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                Author and article information

                Journal
                Toxicol Res
                Toxicol Res
                ksot
                Toxicological Research
                The Korean Society Of Toxicology
                1976-8257
                2234-2753
                March 2014
                : 30
                : 1
                : 49-54
                Affiliations
                [1 ]Bioevaluation Center, Korea Research Institute of Bioscience and Biotechnology, Ochang, Cheongwon, Chungbuk, Korea
                [2 ]College of Pharmacy, Chungbuk National University, Cheongju, Korea
                [3 ]Novarex Co., Ltd., Ochang, Cheongwon, Chungbuk, Korea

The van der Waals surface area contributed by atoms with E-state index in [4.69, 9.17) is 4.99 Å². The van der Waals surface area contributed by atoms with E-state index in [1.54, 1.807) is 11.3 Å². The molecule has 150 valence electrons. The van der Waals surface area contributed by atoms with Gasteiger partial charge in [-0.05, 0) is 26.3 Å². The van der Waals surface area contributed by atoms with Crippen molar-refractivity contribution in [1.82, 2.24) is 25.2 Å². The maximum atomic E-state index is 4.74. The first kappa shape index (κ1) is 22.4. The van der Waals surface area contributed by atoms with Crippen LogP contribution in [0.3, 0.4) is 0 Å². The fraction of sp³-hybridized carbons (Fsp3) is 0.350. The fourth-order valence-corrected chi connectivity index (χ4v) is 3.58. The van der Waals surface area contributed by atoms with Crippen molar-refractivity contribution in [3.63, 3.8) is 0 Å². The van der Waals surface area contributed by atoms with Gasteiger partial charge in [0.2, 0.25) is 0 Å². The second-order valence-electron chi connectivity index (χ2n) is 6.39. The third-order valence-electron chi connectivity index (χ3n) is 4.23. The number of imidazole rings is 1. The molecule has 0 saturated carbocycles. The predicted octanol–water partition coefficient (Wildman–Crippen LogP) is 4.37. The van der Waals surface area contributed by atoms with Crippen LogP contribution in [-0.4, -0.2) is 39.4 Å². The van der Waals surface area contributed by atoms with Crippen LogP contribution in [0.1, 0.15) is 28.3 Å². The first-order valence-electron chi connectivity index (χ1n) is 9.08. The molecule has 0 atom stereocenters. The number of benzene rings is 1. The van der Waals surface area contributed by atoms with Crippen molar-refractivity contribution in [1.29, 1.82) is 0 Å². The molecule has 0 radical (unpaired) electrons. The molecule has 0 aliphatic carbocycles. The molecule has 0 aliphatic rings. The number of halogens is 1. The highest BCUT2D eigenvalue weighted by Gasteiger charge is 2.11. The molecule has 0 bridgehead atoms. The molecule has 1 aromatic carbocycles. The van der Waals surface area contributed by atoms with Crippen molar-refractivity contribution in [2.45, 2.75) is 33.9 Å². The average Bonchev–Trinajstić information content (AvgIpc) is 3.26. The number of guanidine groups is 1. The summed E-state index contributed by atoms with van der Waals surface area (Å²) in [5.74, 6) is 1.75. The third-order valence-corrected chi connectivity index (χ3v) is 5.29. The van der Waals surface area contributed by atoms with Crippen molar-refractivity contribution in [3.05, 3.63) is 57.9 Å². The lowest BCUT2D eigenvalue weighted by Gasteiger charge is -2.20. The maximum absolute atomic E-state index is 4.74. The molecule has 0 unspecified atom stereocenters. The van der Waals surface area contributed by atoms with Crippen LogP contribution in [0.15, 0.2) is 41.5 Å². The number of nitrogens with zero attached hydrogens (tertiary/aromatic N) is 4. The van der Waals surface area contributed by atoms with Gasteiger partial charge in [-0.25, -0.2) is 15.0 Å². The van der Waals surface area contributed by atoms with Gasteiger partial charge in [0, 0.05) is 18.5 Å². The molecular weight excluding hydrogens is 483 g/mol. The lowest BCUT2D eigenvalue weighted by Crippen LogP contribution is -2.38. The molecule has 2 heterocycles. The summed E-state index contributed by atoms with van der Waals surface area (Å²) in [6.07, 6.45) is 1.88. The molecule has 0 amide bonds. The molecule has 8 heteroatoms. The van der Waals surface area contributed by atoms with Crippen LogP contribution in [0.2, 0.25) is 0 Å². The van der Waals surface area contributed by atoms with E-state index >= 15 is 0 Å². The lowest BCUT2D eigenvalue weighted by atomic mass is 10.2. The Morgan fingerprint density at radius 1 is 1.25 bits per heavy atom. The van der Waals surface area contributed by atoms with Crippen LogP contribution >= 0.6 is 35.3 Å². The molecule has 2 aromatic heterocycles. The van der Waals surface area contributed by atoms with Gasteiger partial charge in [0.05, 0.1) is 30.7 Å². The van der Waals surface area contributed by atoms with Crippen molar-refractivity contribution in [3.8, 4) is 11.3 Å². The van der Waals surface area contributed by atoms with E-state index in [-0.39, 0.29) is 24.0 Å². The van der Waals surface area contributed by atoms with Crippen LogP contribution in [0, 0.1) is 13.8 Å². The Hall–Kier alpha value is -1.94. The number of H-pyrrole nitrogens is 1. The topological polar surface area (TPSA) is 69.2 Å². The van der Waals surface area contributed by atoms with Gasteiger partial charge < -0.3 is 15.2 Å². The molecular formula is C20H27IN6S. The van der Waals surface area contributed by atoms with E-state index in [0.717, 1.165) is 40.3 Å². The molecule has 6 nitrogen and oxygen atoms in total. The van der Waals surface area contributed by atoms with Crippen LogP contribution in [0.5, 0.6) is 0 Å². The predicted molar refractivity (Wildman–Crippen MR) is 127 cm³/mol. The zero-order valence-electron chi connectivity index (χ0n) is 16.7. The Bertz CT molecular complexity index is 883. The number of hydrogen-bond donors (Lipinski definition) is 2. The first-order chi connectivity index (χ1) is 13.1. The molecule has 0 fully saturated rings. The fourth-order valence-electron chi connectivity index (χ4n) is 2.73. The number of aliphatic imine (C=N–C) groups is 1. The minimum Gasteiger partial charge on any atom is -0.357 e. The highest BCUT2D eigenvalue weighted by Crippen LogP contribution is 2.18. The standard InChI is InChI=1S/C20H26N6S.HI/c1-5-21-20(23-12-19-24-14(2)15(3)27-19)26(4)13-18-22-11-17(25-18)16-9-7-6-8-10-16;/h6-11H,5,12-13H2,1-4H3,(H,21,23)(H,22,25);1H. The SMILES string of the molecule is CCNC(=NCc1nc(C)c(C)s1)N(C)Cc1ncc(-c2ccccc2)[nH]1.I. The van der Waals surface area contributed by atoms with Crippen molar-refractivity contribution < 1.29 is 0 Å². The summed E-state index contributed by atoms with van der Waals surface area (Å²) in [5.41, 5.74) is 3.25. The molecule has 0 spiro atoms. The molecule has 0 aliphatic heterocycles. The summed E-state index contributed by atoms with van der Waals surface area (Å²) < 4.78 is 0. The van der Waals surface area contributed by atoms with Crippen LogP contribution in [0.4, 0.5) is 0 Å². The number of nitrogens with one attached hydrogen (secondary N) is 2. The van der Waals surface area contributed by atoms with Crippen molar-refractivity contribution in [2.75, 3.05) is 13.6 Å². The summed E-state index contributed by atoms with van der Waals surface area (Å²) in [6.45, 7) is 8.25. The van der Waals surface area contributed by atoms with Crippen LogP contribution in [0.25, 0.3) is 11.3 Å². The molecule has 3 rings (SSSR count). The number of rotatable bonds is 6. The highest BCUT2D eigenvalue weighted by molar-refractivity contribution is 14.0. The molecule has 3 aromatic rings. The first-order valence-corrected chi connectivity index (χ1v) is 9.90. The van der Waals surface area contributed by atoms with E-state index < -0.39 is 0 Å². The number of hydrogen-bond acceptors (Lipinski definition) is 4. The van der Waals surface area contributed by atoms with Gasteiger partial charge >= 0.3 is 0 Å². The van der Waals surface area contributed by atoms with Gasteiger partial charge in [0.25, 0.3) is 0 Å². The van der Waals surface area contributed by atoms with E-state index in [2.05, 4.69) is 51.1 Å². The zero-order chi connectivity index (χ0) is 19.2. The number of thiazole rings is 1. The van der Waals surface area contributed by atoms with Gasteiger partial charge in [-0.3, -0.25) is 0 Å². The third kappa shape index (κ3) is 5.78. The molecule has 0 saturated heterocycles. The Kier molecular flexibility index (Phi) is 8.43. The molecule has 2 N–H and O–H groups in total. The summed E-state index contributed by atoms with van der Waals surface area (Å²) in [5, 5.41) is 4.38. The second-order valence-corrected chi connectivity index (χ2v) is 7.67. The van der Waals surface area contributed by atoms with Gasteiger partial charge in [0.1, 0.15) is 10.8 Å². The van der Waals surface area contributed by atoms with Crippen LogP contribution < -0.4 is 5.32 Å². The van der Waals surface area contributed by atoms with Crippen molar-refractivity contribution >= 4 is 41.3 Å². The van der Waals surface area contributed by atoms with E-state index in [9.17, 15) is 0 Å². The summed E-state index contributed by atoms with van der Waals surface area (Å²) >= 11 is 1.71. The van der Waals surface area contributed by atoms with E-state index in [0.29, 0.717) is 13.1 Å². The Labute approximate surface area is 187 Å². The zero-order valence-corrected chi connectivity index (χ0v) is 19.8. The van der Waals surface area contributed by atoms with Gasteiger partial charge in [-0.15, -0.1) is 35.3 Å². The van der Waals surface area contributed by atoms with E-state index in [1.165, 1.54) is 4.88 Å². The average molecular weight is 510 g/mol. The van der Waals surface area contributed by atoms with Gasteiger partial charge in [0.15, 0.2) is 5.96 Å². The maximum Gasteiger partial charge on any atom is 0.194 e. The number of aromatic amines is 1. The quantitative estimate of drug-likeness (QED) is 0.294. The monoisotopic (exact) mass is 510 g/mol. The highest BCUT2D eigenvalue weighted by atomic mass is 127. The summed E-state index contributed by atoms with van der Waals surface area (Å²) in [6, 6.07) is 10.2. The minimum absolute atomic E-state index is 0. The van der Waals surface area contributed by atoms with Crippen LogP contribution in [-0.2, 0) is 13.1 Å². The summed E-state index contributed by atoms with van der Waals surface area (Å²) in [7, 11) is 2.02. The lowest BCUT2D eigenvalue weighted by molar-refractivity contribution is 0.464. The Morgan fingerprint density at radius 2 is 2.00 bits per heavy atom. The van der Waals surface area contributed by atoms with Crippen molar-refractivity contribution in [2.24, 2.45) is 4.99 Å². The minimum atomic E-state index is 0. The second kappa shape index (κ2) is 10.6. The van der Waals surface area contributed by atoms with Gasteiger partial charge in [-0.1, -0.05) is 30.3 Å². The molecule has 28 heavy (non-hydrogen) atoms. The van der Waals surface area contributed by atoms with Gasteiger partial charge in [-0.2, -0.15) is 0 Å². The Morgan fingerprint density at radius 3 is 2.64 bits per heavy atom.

[4 ]Namhaegun Blackgarlic Co., Ltd., 176-40, Seolcheon-ro, Seolcheon-myeon, Namhae-gun, Gyeongsangnam-do, Korea
                Author notes
                Correspondence to: Jong Soon Kang, Bioevaluation Center, Korea Research Institute of Bioscience and Biotechnology, Ochang, Cheongwon, Chungbuk 363-883, Korea E-mail: kanjon@ 123456kribb.re.kr
                Article
                toxicr-30-49
                10.5487/TR.2014.30.1.049
                4007044
                24795800
                Copyright © 2014, The Korean Society Of Toxicology

                This is an Open-Access article distributed under the terms of the Creative Commons Attribution Non-Commercial License ( http://creativecommons.org/licenses/by-nc/3.0/) which permits unrestricted non-commercial use, distribution, and reproduction in any medium, provided the original work is properly cited.